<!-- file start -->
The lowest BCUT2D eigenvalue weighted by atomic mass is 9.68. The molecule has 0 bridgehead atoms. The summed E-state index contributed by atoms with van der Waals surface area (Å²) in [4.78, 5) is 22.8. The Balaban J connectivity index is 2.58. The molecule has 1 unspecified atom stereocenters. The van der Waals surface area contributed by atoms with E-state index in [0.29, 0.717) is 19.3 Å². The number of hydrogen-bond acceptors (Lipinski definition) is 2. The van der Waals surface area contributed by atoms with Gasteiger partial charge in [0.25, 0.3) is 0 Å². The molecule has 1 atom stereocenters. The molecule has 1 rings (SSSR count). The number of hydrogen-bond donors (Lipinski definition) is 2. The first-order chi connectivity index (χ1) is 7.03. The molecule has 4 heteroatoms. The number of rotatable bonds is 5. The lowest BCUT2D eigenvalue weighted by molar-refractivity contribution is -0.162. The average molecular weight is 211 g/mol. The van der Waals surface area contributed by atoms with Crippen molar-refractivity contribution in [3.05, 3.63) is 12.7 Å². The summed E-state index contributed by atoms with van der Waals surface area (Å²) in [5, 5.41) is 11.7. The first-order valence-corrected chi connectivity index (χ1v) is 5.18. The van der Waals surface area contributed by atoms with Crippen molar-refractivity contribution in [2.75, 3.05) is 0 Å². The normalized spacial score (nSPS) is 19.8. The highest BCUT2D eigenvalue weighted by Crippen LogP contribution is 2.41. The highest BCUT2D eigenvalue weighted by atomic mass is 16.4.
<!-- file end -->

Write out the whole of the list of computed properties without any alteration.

The lowest BCUT2D eigenvalue weighted by atomic mass is 9.68. The molecule has 0 bridgehead atoms. The summed E-state index contributed by atoms with van der Waals surface area (Å²) in [4.78, 5) is 22.8. The Balaban J connectivity index is 2.58. The molecule has 1 unspecified atom stereocenters. The van der Waals surface area contributed by atoms with E-state index in [0.29, 0.717) is 19.3 Å². The number of hydrogen-bond acceptors (Lipinski definition) is 2. The van der Waals surface area contributed by atoms with Gasteiger partial charge in [0.25, 0.3) is 0 Å². The molecule has 1 atom stereocenters. The molecule has 1 rings (SSSR count). The number of hydrogen-bond donors (Lipinski definition) is 2. The first-order chi connectivity index (χ1) is 7.03. The molecule has 4 heteroatoms. The number of rotatable bonds is 5. The lowest BCUT2D eigenvalue weighted by molar-refractivity contribution is -0.162. The average molecular weight is 211 g/mol. The van der Waals surface area contributed by atoms with Crippen molar-refractivity contribution in [3.05, 3.63) is 12.7 Å². The summed E-state index contributed by atoms with van der Waals surface area (Å²) in [5, 5.41) is 11.7. The first-order valence-corrected chi connectivity index (χ1v) is 5.18. The van der Waals surface area contributed by atoms with Crippen molar-refractivity contribution in [2.75, 3.05) is 0 Å². The normalized spacial score (nSPS) is 19.8. The highest BCUT2D eigenvalue weighted by Crippen LogP contribution is 2.41. The highest BCUT2D eigenvalue weighted by atomic mass is 16.4.